Centralia Sentinel Stories: Nashville Lawsuit

Suit alleges Nashville officer’s firing was retaliatory

NASHVILLE — A former Nashville police officer has alleged he was let go from his position because he attempted to expose corruption, according to a federal lawsuit filed this week in the U.S. District Court.

Gregory Hopfinger filed the suit Monday against the city of Nashville and Police Chief Brian Fletcher, stating he had brought concerns to former Mayor Raymond Kolweier as well as city council members Erik Rolf and Josh Fark. Rolf was later elected as mayor in April 2017.

The suit states that Hopfinger’s opposition to “Fletcher’s conduct was not part of a board meeting or otherwise part of the job duties he was expected to perform” and that Hopfinger had spoken “as a citizen about these matters of public concern.”

Hopfinger was a 16-year veteran of the Nashville Police Department before he was fired in August. The lawsuit states Hopfinger became a lieutenant in the department within a year after he was hired as a full-time police officer.

In February 2017, Hopfinger approached Kolweier, Rolf and Fark after a grievance meeting to arrange a time to discuss several issues within the police department. The suit said Hopfinger had asked to speak to the city officials privately before the matter was discussed.

During this meeting, Hopfinger accused Fletcher of a number of infractions, including falsifying state firearms qualifications records, failing to re-certify his firearm qualification annually, charging book purchases to the city of Nashville and misappropriating donated funds that had been given in memory of fallen officers.

Hopfinger also allegedly told the city officials that Fletcher had allowed the department’s asset forfeiture program to become non-compliant and also denied to pay an officer who was called in on a day off to work. He also said the chief had worked less than a 40-hour work week “when it appeared he was not taking leave for his time off.”

Hopfinger also reportedly told them of an incident where a police officer had gotten drunk and passed out in a McDonald’s drive-thru. A responding officer then allowed the first officer to drive home and did not record the incident, the lawsuit alleges. Hopfinger alleges Fletcher also did not report or record an incident involving a high school student who had been robbed at gunpoint.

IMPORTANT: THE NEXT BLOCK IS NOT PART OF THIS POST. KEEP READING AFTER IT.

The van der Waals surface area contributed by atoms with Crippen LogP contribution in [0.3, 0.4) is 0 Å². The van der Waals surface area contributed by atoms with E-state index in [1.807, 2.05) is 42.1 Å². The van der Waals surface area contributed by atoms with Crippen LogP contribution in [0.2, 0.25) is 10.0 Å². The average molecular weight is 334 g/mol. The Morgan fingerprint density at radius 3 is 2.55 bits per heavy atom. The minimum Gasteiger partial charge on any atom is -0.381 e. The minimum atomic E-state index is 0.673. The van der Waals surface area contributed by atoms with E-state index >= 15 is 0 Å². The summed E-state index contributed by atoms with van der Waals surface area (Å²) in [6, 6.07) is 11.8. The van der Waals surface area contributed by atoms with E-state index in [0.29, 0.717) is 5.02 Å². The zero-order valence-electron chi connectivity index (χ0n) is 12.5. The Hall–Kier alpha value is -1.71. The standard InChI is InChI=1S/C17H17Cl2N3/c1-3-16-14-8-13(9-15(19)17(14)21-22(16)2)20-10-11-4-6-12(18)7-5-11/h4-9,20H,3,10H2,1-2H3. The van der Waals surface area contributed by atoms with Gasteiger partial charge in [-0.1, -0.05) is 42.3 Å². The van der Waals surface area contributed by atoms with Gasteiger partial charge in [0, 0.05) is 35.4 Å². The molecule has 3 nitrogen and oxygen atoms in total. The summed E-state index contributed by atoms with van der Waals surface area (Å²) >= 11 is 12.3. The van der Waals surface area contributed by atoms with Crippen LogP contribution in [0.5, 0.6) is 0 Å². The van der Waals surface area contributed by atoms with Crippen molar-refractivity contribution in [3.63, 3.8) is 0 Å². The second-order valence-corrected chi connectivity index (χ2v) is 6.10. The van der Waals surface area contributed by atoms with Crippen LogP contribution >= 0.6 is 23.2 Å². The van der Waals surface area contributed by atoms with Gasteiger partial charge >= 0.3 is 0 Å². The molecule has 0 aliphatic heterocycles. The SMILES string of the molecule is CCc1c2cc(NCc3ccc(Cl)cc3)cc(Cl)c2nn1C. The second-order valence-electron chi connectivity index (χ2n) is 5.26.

The lawsuit also states that Hopfinger had issued complaints about Fletcher before and that Fletcher had told a former chief that Hopfinger was a “thorn in his side” and that “he [Fletcher] needed to do something with [Hopfinger].”

In March 2017 Hopfinger was summoned to a meeting with Fletcher, Rolf and Kolweier in a attempt to “start working together and get on the same page.” Mayor Kolweier allegedly told Hopfinger and Fletcher that they were to meet once a day to resolve those issues, the suit says.

The suit also alleges that from that March meeting to Hopfinger’s firing, Fletcher rarely spoke to him. In July, the chief allegedly told Hopfinger that he did not trust him, and during that same month, Hopfinger was told by another officer that Fletcher was trying to get Rolf to agree that Hopfinger should be fired.

Fletcher handed Hopfinger a letter on Aug. 22, telling him that his employment was to be terminated. A copy of the letter was included in the lawsuit, which said Hopfinger’s service was no longer needed and the firing was effective immediately.

The lawsuit states that Hopfinger was fired in retaliation for his exercising his First Amendment right of free speech as well as his right to be protected under the Illinois Whistleblower Act, which allows him to disclose information about his employer without any punishment.

Hopfinger is also suing for defamation of character and breach of contract. The suit states that on Aug. 26, a few days after his termination, Fletcher told multiple people at a bar in Nashville an untrue statement in that Hopfinger’s firing was bad and “criminal.”

The breach of contract alleges he was fired without written charges and an opportunity to speak in his defense.

A phone call to Rolf was not returned as of press time Friday.